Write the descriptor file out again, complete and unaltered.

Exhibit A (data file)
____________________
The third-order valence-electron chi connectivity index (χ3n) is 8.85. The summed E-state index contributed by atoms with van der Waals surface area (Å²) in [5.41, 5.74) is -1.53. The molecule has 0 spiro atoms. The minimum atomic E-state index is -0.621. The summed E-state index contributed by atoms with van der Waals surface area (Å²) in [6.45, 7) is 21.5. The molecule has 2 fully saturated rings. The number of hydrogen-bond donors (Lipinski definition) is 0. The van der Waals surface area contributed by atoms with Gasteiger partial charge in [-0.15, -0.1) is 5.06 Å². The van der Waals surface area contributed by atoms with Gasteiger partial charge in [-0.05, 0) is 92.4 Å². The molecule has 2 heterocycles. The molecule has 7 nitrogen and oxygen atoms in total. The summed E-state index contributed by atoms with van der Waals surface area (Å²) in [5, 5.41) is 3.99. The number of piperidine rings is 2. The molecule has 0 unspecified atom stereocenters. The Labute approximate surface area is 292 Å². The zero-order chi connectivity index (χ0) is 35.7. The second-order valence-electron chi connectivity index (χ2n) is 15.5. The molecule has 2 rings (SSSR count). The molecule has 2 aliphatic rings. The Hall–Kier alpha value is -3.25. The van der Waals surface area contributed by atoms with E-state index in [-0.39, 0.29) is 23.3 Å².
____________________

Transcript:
The third-order valence-electron chi connectivity index (χ3n) is 8.85. The summed E-state index contributed by atoms with van der Waals surface area (Å²) in [5.41, 5.74) is -1.53. The molecule has 0 spiro atoms. The minimum atomic E-state index is -0.621. The summed E-state index contributed by atoms with van der Waals surface area (Å²) in [6.45, 7) is 21.5. The molecule has 2 fully saturated rings. The number of hydrogen-bond donors (Lipinski definition) is 0. The van der Waals surface area contributed by atoms with Gasteiger partial charge in [-0.15, -0.1) is 5.06 Å². The van der Waals surface area contributed by atoms with Gasteiger partial charge in [-0.05, 0) is 92.4 Å². The molecule has 2 heterocycles. The molecule has 7 nitrogen and oxygen atoms in total. The summed E-state index contributed by atoms with van der Waals surface area (Å²) in [5, 5.41) is 3.99. The number of piperidine rings is 2. The molecule has 0 unspecified atom stereocenters. The Labute approximate surface area is 292 Å². The zero-order chi connectivity index (χ0) is 35.7. The second-order valence-electron chi connectivity index (χ2n) is 15.5. The molecule has 2 rings (SSSR count). The molecule has 2 aliphatic rings. The Hall–Kier alpha value is -3.25. The van der Waals surface area contributed by atoms with E-state index in [-0.39, 0.29) is 23.3 Å².